The beginning of my exploration into presentation sites began in a similar fashion to many other blog posts, crippling frustration. Realizing that posts look much sharper with embedded content I was confident that I could embed some Prezi presentations to discuss after watching a seemingly Word Press sponsored Prezi on embedding content onto your blog. Predictably, the simple share, copy embed code, post to text mode on the blog failed. Luckily, I stumbled upon the site:


It displayed how to monkey around with the code a little to get the bad boy embedded. Therefore, I have embedded the incorrect Prezi embedding Prezi below. Things change rapidly on the internet yet published materials are out there to stay. This makes it a little difficult to get the most up to date information sometimes.

Like most of the tools we have explored so far, Prezi is as good as the workman wielding it. With Prezi this effect seems to be amplified. I looked at some Prezis for George Orwell’s 1984 because I am currently helping a student with that novel. The Prezi below almost gave me motion sickness in its ‘New Vocabulary’ section. Similar to PowerPoint, unnecessary and aimless animation seem to distract from the presentations in my opinion, though they may be fun to create.

Another aspect of PowerPoint presentations that I do not like is large pockets of text. This too is amplified on prezi. The presentation below zooms you from one big block of text to another.

The following Prezi expertly displays some of the advantages and pitfalls (such as motion sickness) that Prezis can present. It creatively makes use of the zoom function in keying on topic, images and videos. My only critique is that is is still somewhat linear in its digestion though it recommends the free movement of thoughts and teaching methods.

Thinking about how I would use Prezi in the classroom led my back to 1984. I think it would be a great tool to introduce a project, novel or even the course outline. Students could access it any time they wish and it could be full of useful information, guidelines, videos and images. The following Prezi illustrates some of the these points.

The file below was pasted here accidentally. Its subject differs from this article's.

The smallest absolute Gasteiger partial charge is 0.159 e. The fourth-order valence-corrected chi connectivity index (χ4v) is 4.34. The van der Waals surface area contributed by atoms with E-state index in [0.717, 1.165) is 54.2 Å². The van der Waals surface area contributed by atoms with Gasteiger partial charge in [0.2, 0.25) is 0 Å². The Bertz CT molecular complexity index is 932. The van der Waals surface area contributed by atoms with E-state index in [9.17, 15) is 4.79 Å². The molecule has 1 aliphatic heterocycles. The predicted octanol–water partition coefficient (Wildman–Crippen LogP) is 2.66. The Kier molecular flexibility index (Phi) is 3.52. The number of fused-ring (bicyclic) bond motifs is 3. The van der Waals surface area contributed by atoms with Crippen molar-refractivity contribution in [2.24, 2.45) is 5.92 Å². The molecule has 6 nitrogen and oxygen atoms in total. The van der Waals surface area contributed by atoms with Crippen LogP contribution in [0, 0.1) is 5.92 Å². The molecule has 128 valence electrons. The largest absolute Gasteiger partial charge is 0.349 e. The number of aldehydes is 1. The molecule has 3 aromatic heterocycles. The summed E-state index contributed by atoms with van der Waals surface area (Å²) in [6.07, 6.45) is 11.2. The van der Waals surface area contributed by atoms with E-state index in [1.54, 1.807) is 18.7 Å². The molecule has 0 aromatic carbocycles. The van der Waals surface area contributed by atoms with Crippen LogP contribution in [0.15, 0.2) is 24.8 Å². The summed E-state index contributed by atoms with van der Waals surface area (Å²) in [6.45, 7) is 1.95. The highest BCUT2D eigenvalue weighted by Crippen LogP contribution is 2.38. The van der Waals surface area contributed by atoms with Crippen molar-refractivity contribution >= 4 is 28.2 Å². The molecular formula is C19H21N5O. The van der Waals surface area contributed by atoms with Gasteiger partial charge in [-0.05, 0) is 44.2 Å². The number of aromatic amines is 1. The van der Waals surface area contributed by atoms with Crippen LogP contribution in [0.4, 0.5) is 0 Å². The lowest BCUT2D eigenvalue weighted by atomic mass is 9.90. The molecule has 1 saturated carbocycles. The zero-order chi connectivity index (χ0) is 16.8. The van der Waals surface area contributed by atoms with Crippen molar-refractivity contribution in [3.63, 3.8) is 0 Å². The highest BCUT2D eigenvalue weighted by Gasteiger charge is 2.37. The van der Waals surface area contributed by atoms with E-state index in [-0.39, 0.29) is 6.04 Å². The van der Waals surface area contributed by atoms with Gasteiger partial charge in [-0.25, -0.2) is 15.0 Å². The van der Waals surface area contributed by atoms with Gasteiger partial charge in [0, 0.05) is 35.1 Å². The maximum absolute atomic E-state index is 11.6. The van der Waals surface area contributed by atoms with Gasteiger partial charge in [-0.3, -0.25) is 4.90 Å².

I like how for this assignment you can quickly zoom in to any aspect of it and quickly zoom back out to get an overview of the assignment. The objectives are clearly marked as well as the marking expectations. It is creative and simple to use while it is visually fresh. I think Prezi could be used very effectively in the classroom. The only presentation site that I had experience with prior to this post was Glogster. After the quick exploration I believe I would rather work with Prezi.


5 thoughts on “Presentation Sites

  1. Ok. I’ll agree. That second Prezi has some nauseating zooming going on. There’s a great book called Presentation Zen by Garr Reynolds has amazing pointers on avoiding the pitfalls of too much text in a powerpoint (or Prezi).

  2. didn’t know that you could post a prezi into a blog. Never thought of it actually, but it makes sense that you can do it!
    Funny, I was familiar with prezi, but not glogster. I recently was introduced to glogster, and like some of it’s uses. I am a prezi person though, as I am a linear thinker and do like the linear aspect of prezi!

  3. Your thoughts on Prezi hit really close to home. I usually find the animations too busy/distracting/nausea inducing to care about the information being presented. I also think that students spend too much time making their Prezi’s flashy and not enough time making them educationally sound.

  4. Hi Jagroop, I agree that the zooming can be nauseating. The templates are a great start for kids to get good ideas about design. I have had frustrations with embedding and mysteriously disappearing pics etc. too.

  5. Great points about the abilities to make a good presentation go way beyond being able to simply use the tool. Great work on troubleshooting how to embed prezi’s right in your blog and lots of good examples of what not to do!

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